The Sarah Palin/Fox News Debacle

Ending months of speculation, Sarah Palin announced yesterday that she will not be seeking the Republican nomination for president in 2012 (or, as Fox Nation put it, “Palin Passes On Presidency”). The announcement also puts an end to one of the more ethically dubious media spectacles in recent memory, as both Palin and her employer Fox News spent the past year mutually benefiting from stoking speculation that she may run for president.

Last September, Politico reporters Jonathan Martin and Keach Hagey laid out the complicated ethical issues inherent in Fox News employing a stable of potential presidential candidates. Martin and Hagey reported that Fox had emailed them and “indicated that once any of the candidates declares for the presidency he or she will have to sever the deal with the network.” They went on to note that “it's such a lucrative and powerful pulpit that Palin, Gingrich, Santorum and Huckabee have every reason to delay formal announcements and stay on contract for as long as they can.”

While Hagey and Martin were suggesting that Fox's potential candidates would attempt to stay on contract as long as possible in order to bolster their eventual presidential runs, there's a flipside to Fox's lax guidelines that we saw borne out with Palin. Even people who weren't planning on running would be well-served to delay any formal announcement in order to benefit from the publicity lavished upon possible presidential candidates.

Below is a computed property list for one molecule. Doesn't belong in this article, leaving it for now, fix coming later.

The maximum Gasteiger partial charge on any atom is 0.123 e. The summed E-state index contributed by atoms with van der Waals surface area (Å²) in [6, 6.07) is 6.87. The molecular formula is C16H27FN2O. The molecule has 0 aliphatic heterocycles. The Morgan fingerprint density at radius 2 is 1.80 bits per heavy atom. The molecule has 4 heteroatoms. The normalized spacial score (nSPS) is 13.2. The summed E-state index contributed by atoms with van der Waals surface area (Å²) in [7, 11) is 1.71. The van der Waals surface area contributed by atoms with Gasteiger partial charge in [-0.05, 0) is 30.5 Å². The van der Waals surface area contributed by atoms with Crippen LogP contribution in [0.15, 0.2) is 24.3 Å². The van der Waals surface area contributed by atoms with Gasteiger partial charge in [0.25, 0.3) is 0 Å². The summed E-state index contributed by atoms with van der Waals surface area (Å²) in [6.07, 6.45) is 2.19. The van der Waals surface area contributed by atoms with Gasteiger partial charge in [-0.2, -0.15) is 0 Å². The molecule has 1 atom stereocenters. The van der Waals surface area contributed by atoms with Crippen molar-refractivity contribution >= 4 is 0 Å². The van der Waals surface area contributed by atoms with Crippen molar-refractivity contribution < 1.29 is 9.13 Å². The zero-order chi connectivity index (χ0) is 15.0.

Obviously, had Fox suspended all of its employee-candidates pending their decision, this would never have been an issue. But the network, like Palin, greatly benefited from speculation about Palin's potential candidacy.

When Fox announced in March of this year that they were suspending the contracts of Newt Gingrich and Rick Santorum for sixty days while they mulled their presidential runs, many media observers, including conservative outlets like The National Review, called foul. Why was Fox suspending Gingrich and Santorum, but not fellow Fox employees/putative presidential candidates Huckabee and Palin?

In an interview with Howard Kurtz, Fox executive Dianne Brandi explained that unlike Gingrich (who had announced his intention to form an exploratory committee) and Santorum (who indicated he would participate in primary debates), Palin “hasn't done anything to show us she has any intention of running right now.” At the time, Brandi's statement placed her at odds with a large chunk of Fox News' staff, which had interpreted many of Palin's actions as an indication that she was planning to run for president.

In November of 2010, both online and on-air, Fox aggressively promoted Palin's statement during an interview with ABC News that she could beat Obama in 2012, with America's Newsroom host Martha MacCallum describing the interview as a “bombshell,” and saying it “certainly sounds likes she plans on running.” MacCallum and her co-host Bill Hemmer had previously agreed on Fox News Radio that Palin “will run.”